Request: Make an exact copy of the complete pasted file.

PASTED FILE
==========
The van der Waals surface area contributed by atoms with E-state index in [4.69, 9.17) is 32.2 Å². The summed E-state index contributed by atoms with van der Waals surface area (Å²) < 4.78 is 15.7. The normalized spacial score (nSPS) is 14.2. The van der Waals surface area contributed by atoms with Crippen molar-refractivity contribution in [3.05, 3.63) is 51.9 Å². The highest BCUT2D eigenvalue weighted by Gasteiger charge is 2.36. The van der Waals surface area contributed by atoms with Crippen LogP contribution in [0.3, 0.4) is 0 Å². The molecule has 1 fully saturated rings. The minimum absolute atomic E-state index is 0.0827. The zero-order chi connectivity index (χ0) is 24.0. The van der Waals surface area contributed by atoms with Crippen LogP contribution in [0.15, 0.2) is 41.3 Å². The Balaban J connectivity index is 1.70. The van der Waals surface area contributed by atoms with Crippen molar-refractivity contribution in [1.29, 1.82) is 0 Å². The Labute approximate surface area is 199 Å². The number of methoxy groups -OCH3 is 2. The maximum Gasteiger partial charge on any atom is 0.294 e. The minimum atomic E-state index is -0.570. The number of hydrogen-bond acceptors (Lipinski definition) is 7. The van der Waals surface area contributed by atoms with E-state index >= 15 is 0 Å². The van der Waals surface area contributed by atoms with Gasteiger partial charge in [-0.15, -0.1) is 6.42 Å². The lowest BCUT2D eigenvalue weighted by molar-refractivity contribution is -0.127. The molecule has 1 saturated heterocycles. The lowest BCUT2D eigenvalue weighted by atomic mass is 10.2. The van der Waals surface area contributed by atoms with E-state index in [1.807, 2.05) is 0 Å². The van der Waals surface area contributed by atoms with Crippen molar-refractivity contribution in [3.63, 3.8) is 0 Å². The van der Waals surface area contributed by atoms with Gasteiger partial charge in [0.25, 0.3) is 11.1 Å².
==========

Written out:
The van der Waals surface area contributed by atoms with E-state index in [4.69, 9.17) is 32.2 Å². The summed E-state index contributed by atoms with van der Waals surface area (Å²) < 4.78 is 15.7. The normalized spacial score (nSPS) is 14.2. The van der Waals surface area contributed by atoms with Crippen molar-refractivity contribution in [3.05, 3.63) is 51.9 Å². The highest BCUT2D eigenvalue weighted by Gasteiger charge is 2.36. The van der Waals surface area contributed by atoms with Crippen LogP contribution in [0.3, 0.4) is 0 Å². The molecule has 1 fully saturated rings. The minimum absolute atomic E-state index is 0.0827. The zero-order chi connectivity index (χ0) is 24.0. The van der Waals surface area contributed by atoms with Crippen LogP contribution in [0.15, 0.2) is 41.3 Å². The Balaban J connectivity index is 1.70. The van der Waals surface area contributed by atoms with Crippen molar-refractivity contribution in [1.29, 1.82) is 0 Å². The Labute approximate surface area is 199 Å². The number of methoxy groups -OCH3 is 2. The maximum Gasteiger partial charge on any atom is 0.294 e. The minimum atomic E-state index is -0.570. The number of hydrogen-bond acceptors (Lipinski definition) is 7. The van der Waals surface area contributed by atoms with E-state index >= 15 is 0 Å². The van der Waals surface area contributed by atoms with Gasteiger partial charge in [-0.15, -0.1) is 6.42 Å². The lowest BCUT2D eigenvalue weighted by molar-refractivity contribution is -0.127. The molecule has 1 saturated heterocycles. The lowest BCUT2D eigenvalue weighted by atomic mass is 10.2. The van der Waals surface area contributed by atoms with E-state index in [1.807, 2.05) is 0 Å². The van der Waals surface area contributed by atoms with Crippen molar-refractivity contribution in [3.63, 3.8) is 0 Å². The van der Waals surface area contributed by atoms with Gasteiger partial charge in [0.25, 0.3) is 11.1 Å².